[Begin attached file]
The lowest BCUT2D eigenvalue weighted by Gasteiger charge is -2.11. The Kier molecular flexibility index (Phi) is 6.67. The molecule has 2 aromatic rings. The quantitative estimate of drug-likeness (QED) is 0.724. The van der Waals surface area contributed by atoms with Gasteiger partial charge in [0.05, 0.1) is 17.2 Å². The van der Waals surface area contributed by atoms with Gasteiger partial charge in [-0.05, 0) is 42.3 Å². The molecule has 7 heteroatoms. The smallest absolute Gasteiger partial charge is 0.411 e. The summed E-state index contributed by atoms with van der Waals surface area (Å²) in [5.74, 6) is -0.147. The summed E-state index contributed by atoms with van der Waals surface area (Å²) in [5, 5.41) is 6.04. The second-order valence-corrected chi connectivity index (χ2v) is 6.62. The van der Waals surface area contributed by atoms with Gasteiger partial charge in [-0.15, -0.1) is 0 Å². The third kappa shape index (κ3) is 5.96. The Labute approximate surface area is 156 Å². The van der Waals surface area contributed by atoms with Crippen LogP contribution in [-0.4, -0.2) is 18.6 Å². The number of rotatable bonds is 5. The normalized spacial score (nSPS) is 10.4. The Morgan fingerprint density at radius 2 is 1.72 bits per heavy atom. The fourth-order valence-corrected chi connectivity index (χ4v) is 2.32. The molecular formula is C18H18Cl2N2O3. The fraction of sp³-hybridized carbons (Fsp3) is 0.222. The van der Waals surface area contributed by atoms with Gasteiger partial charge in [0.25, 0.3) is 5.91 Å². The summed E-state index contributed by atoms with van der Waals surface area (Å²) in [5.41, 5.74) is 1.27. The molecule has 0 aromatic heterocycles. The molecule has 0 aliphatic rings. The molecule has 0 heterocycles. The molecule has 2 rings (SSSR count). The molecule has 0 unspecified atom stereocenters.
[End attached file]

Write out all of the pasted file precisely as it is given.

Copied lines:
The lowest BCUT2D eigenvalue weighted by Gasteiger charge is -2.11. The Kier molecular flexibility index (Phi) is 6.67. The molecule has 2 aromatic rings. The quantitative estimate of drug-likeness (QED) is 0.724. The van der Waals surface area contributed by atoms with Gasteiger partial charge in [0.05, 0.1) is 17.2 Å². The van der Waals surface area contributed by atoms with Gasteiger partial charge in [-0.05, 0) is 42.3 Å². The molecule has 7 heteroatoms. The smallest absolute Gasteiger partial charge is 0.411 e. The summed E-state index contributed by atoms with van der Waals surface area (Å²) in [5.74, 6) is -0.147. The summed E-state index contributed by atoms with van der Waals surface area (Å²) in [5, 5.41) is 6.04. The second-order valence-corrected chi connectivity index (χ2v) is 6.62. The van der Waals surface area contributed by atoms with Gasteiger partial charge in [-0.15, -0.1) is 0 Å². The third kappa shape index (κ3) is 5.96. The Labute approximate surface area is 156 Å². The van der Waals surface area contributed by atoms with Crippen LogP contribution in [-0.4, -0.2) is 18.6 Å². The number of rotatable bonds is 5. The normalized spacial score (nSPS) is 10.4. The Morgan fingerprint density at radius 2 is 1.72 bits per heavy atom. The fourth-order valence-corrected chi connectivity index (χ4v) is 2.32. The molecular formula is C18H18Cl2N2O3. The fraction of sp³-hybridized carbons (Fsp3) is 0.222. The van der Waals surface area contributed by atoms with Gasteiger partial charge in [0.25, 0.3) is 5.91 Å². The summed E-state index contributed by atoms with van der Waals surface area (Å²) in [5.41, 5.74) is 1.27. The molecule has 0 aromatic heterocycles. The molecule has 0 aliphatic rings. The molecule has 0 heterocycles. The molecule has 2 rings (SSSR count). The molecule has 0 unspecified atom stereocenters.